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Faculty of Music


Creativity Curtailed, Ideology Imposed: Reconstructing a Hidden History of North Korean Music and Dance

For half a century, a monolithic artistic policy has gone hand in hand with absolute political autocracy in North Korea. This, according to official statements, is because the state has developed a Korean style of human rights based on the will of the people. Within this, artists, including musicians and dancers, must adhere to ‘literary art theory,’ which requires ideological purity and uses approved model works to generate new artistic production. To do so is, it is claimed, to respect the people, because people dislike change and experimentation. It is commonly stated that North Korean ideology is unchanging, but in this paper I show this to be false by documenting a transition from creative art to ideological art. This transition began in 1955 with the so-called ‘juche speech’ and the ‘flying horse’ mass movement, and was cast in stone with Kim Il Sung’s 1967 ‘May 25 instructions’. I explore articles in two journals, Chosŏn ŭmak (Korean Music) and Chosŏn yesul (Korean Arts) that stand testament to this transition and were published during the period 1955–1967. Long banned from the shelves of North Korean libraries because they reveal divergent and critical approaches to the imposition of ideology and control, I have worked with copies of these journals, and other pre-1967 materials, held by the Library of Congress, Columbia University, Harvard Yenching, and in China, South Korea and Britain. In my paper, I look, first, at how Kim Wŏn’gyun (1917–2002) – the composer of the first significant song explicitly celebrating Kim Il Sung as North Korea’s leader – abandoned his Soviet training to argue that songs must replace ‘abstract’ orchestral and instrumental forms, and how musicologists settled on a ‘national’ song style that responded to Kim Il Sung’s speeches but was based on folk song transcriptions. Second, I turn to the dancer Ch’oe Sŭnghŭi (1911–1968?), the most significant twentieth-century Korean dancer, whose choreographies still form the foundations for both North Korea’s ‘national dances’ and South Korea’s ‘modern dances’. I show how she fought criticism, was purged then rehabilitated, continued to resist conforming, then vanished.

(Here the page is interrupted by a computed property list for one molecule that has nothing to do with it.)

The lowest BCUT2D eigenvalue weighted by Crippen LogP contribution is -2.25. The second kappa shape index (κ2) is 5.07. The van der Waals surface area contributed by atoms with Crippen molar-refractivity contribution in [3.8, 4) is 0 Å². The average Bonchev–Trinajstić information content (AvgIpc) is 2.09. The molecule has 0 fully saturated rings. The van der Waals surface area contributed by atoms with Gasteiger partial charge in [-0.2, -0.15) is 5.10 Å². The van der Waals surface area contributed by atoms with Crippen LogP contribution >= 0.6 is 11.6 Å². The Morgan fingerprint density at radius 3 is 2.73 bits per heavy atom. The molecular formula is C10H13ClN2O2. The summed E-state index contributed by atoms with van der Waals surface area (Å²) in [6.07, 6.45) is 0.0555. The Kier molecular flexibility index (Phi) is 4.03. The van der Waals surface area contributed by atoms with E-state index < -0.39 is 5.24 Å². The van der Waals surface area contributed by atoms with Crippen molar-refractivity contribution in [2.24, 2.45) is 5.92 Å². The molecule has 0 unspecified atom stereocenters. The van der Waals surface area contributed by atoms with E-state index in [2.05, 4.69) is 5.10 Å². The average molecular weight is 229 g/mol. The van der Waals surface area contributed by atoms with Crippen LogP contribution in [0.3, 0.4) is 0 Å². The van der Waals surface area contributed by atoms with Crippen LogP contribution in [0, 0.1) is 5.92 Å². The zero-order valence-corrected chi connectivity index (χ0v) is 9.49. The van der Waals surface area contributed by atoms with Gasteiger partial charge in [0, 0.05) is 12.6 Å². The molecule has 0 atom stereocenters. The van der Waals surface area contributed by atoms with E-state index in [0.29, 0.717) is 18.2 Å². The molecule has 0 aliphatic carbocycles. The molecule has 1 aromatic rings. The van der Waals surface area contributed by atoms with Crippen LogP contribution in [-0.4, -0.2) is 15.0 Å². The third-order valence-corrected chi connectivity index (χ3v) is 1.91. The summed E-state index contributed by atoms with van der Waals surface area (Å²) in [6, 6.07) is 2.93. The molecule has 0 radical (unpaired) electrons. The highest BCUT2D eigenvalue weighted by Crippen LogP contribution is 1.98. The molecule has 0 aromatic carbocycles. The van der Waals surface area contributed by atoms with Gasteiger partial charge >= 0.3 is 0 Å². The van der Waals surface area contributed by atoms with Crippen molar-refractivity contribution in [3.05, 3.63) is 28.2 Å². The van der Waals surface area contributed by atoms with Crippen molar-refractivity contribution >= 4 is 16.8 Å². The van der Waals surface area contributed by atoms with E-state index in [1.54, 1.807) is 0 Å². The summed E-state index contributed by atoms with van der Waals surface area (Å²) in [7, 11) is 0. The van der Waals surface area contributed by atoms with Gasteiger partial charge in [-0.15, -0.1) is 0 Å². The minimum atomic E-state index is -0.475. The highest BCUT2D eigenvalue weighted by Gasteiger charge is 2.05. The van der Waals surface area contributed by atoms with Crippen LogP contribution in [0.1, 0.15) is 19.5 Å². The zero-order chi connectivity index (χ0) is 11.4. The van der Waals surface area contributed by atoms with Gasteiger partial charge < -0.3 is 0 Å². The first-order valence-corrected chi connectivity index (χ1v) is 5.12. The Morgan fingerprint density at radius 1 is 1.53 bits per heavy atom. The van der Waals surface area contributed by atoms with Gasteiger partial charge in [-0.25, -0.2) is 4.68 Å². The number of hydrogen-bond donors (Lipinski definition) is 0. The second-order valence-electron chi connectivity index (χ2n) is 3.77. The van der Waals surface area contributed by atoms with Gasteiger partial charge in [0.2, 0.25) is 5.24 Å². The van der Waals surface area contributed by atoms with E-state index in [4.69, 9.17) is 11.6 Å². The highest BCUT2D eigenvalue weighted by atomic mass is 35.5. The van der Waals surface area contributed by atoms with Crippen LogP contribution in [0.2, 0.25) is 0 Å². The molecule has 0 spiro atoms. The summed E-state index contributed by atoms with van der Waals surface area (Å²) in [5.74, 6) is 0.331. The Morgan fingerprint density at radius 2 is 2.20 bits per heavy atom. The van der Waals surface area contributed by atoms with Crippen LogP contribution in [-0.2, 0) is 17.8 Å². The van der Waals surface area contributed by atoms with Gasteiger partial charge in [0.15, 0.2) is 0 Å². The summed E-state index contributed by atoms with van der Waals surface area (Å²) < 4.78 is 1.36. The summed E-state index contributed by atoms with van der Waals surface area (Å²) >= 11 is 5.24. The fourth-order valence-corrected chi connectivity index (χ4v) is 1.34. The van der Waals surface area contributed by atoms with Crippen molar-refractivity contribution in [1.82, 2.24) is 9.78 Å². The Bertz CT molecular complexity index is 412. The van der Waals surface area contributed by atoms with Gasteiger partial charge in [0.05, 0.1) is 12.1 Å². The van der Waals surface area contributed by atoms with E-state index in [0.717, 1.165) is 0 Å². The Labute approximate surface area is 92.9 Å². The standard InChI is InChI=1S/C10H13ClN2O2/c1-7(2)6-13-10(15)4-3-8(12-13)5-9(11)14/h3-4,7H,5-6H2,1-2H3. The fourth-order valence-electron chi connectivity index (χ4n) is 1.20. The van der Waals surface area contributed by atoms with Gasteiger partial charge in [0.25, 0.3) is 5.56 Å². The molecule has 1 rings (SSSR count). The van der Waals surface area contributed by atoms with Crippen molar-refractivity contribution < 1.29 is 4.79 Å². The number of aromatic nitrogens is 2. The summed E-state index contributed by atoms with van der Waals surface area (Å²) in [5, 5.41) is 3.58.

Wednesday, 17 November, 2021 - 17:00
Event location: 
Recital Room, Faculty of Music and online via Zoom (email for link)